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Executive Summary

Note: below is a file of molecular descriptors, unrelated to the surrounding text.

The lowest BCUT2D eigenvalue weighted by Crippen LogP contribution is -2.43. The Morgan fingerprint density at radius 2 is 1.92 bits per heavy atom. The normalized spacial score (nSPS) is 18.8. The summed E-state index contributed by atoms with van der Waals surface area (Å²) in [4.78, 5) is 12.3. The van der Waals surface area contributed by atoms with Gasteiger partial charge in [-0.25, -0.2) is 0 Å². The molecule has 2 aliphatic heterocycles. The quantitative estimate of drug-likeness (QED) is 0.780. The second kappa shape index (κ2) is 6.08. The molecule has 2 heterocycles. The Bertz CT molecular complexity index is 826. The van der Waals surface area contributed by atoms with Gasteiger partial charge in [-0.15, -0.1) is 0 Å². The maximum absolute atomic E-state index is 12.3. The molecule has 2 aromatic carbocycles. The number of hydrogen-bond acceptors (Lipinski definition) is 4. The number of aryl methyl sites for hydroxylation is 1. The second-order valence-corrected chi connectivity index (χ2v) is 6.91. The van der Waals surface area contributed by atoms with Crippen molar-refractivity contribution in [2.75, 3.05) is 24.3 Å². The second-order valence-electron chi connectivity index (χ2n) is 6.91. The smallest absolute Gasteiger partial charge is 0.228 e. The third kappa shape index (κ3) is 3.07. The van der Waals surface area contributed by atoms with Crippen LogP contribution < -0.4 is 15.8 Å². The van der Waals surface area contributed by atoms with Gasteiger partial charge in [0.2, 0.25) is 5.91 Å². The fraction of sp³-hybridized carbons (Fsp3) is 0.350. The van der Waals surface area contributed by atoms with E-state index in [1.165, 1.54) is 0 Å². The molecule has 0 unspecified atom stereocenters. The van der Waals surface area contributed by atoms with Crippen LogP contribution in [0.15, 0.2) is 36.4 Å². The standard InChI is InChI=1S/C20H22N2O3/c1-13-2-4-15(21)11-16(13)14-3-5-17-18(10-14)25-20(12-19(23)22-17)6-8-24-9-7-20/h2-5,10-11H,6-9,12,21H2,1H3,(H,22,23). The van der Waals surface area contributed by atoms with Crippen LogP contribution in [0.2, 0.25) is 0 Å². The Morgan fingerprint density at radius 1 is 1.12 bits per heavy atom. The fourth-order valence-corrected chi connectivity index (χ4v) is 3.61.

Pfizer's once-daily oral macrolide antibiotic Zithromax (azithromycin) is safe and effective for use against streptococcal pharyngitis and chlamydial cervicitis and urethritis, FDA's Anti- Infective Drugs Advisory Committee unanimously agreed at its July 18 meeting. "Satisfactory efficacy has been established for the use of azithromycin in a five-day regimen for treatment of Group A streptococcus pharyngitis in adults," committee Chairman Thomas Beam, MD, Buffalo VA Medical Center, stated. The regimen for Zithromax for strep throat is a five-day course in which patients receive one 500 mg dose on the first day and 250 mg once a day for the following four days. In its presentation to the committee, Pfizer stressed the drug's long half-life in tissue -- 70 hours compared to the 12-hour half-life of penicillin -- which allows the product to be effective in a once-daily dose for a shorter course of therapy than most standard antibiotic treatments. Penicillin and erythromycin, for example, require 7-10 day courses of therapy and must be taken 3-4 times daily. In support of the streptococcal indication, Pfizer presented pooled data from two pivotal U.S. trials for Zithromax in approximately 850 evaluable patients with streptococcal infections of the pharynx. Azithromycin was administered in the five day, once-daily regimen. Penicillin B, given in four daily doses of 250 mg for 10 days, was the control for both studies. Eradication of infection for the azithromycin arm was 91% compared to 94% in the penicillin arm, a difference that was not considered statistically significant. For streptococcal infections of the throat, Zithromax is to be indicated as a second-line therapy for use in adults. The product labeling will contain a statement that "penicillin is the drug of choice for treatment and prevention of streptococcal infections including prophylaxis of rheumatic fever. Zithromax is generally effective in eradication of streptococcus from the pharynx. However, as with all antibiotics besides penicillin, data establishing the efficacy of Zithromax in the subsequent prevention of rheumatic fever are not available." The product labeling for erythromycin products carrying an indication for streptococcus pharyngitis contains a similarly-worded statement. The agency asked the committee for its advice on establishing a recommended follow-up period in which patients should return for doctors to establish complete eradication of strep throat infection. Azithromyin's long half-life in tonsillar tissue makes proper follow up a concern, the agency indicated, since a diagnosis of complete cure cannot be made unless the infection remains absent after the antibiotic is no longer present. "Our recommendation would be that an appropriate time for follow up can be established," chairman Beam stated. However, the committee did not recommend a specific time frame. Invited guest and former committee member Floyd Denny, MD, University of North Carolina, suggested a follow-up period of between 90 days and six months after completion of therapy. The verdict for the chlamydial indication was summed up by FDA reviewer Debra Bowen and unanimously assented to by the panel: "Treatment of chlamydia by a single gram oral dose of azithromycin compares favorably to a seven-day course of doxycycline and meets standard 95% confidence intervals in both male and female populations." Data on 326 patients treated with Zithromax for the chlamydial indications for infections of the cervix and urethra were described by Pfizer in the second half of its presentation. The data included five randomized studies in 18 sites in Europe and a single large U.S. randomized trial at 21 centers. In all the studies, patients with chlamydia were treated with a single 1 g dose given once, while controls received the standard therapy of doxycycline twice daily for seven days. The studies found that azithromycin was equivalent in efficacy to doxycycline. Zithromax's one-time, one-dose regimen for chlamydia may effect a "long awaited change" to treatment of sexually transmitted disease, where treatment compliance is a significant concern, Beam stated in summing up committee discussion. In a recent study of chlamydia in adolescents in Indianapolis, only 58% of men and 48% of women complied with a seven-day regimen of antibiotics, STD researcher Robert Johnson, University of Indiana, told the committee in presenting azithromycin data. Pfizer Group Director of Clinical Research Jeff Stritar also told the committee that azithromycin has a superior safety profile to currently standard antibiotic therapies for the two indications: in head-to-head studies with erythromycin, Stritar said, only 7.02% patients on azithromycin reported side effects compared to 21% of erythromycin patients, including significantly fewer gastrointestinal side effects. The rate of discontinuation of therapy due to side effects for erythromycin was 5.3% compared to 0.2% for Zithromax. The NDA for azithromycin was filed in early 1990. Pfizer also plans to seek approval of the anti-infective for the treatment of Haemophilus influenzae. The data for that use is currently at an "advanced stage," Pfizer told the committee. Zithromax has been given to 4,949 patients in clinical trials of the drug in a number of indications, including skin and skin structure infections and upper and lower respiratory tract infections. The drug is awaiting approval in 24 countries and has received preliminary approvals in Italy and the U.K. Azithromycin is also marketed in Eastern Europe, and approximately a half- million people have been treated since the drug was first launched in Europe, with no unusual or unexpected adverse reactions reported, Pfizer says. Separate clinicals for Zithromax for strep throat in children are currently underway. At a 1990 analysts' meeting prior to the NDA filing, Pfizer predicted that as it picked up indications, Zithromax would compete against doxycycline, amoxicillin and Abbott's clarithromycin ("The Pink Sheet" Jan. 24, 1990, p. 15).